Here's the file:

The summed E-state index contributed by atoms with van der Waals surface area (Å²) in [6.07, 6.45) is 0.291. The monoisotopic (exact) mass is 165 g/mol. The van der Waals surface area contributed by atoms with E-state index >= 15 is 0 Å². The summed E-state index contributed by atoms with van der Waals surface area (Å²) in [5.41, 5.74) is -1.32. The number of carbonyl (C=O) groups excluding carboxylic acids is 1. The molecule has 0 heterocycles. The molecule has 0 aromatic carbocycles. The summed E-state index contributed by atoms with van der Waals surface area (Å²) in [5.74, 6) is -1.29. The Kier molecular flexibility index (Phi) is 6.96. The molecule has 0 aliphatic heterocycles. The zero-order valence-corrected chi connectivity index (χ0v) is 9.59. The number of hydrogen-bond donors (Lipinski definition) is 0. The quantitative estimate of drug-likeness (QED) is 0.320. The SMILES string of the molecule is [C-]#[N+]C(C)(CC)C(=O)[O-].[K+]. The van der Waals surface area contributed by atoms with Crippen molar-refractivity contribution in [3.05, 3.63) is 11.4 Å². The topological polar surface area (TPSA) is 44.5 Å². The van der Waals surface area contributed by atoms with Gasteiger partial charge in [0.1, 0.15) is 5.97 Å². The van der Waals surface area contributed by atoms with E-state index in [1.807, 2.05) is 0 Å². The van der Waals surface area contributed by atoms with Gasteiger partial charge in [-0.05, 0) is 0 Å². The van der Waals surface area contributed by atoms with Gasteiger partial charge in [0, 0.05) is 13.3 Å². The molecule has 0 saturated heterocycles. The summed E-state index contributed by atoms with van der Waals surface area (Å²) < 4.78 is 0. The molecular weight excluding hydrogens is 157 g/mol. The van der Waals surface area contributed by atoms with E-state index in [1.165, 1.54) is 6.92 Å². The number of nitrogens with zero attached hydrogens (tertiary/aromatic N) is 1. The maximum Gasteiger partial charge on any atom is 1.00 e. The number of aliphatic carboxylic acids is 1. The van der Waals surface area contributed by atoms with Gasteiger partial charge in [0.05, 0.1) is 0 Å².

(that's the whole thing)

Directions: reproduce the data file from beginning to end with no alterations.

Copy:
The summed E-state index contributed by atoms with van der Waals surface area (Å²) in [6.07, 6.45) is 0.291. The monoisotopic (exact) mass is 165 g/mol. The van der Waals surface area contributed by atoms with E-state index >= 15 is 0 Å². The summed E-state index contributed by atoms with van der Waals surface area (Å²) in [5.41, 5.74) is -1.32. The number of carbonyl (C=O) groups excluding carboxylic acids is 1. The molecule has 0 heterocycles. The molecule has 0 aromatic carbocycles. The summed E-state index contributed by atoms with van der Waals surface area (Å²) in [5.74, 6) is -1.29. The Kier molecular flexibility index (Phi) is 6.96. The molecule has 0 aliphatic heterocycles. The zero-order valence-corrected chi connectivity index (χ0v) is 9.59. The number of hydrogen-bond donors (Lipinski definition) is 0. The quantitative estimate of drug-likeness (QED) is 0.320. The SMILES string of the molecule is [C-]#[N+]C(C)(CC)C(=O)[O-].[K+]. The van der Waals surface area contributed by atoms with Crippen molar-refractivity contribution in [3.05, 3.63) is 11.4 Å². The topological polar surface area (TPSA) is 44.5 Å². The van der Waals surface area contributed by atoms with Gasteiger partial charge in [0.1, 0.15) is 5.97 Å². The van der Waals surface area contributed by atoms with E-state index in [1.807, 2.05) is 0 Å². The van der Waals surface area contributed by atoms with Gasteiger partial charge in [-0.05, 0) is 0 Å². The van der Waals surface area contributed by atoms with Gasteiger partial charge in [0, 0.05) is 13.3 Å². The molecule has 0 saturated heterocycles. The summed E-state index contributed by atoms with van der Waals surface area (Å²) < 4.78 is 0. The molecular weight excluding hydrogens is 157 g/mol. The van der Waals surface area contributed by atoms with E-state index in [1.165, 1.54) is 6.92 Å². The number of nitrogens with zero attached hydrogens (tertiary/aromatic N) is 1. The maximum Gasteiger partial charge on any atom is 1.00 e. The number of aliphatic carboxylic acids is 1. The van der Waals surface area contributed by atoms with Gasteiger partial charge in [0.05, 0.1) is 0 Å².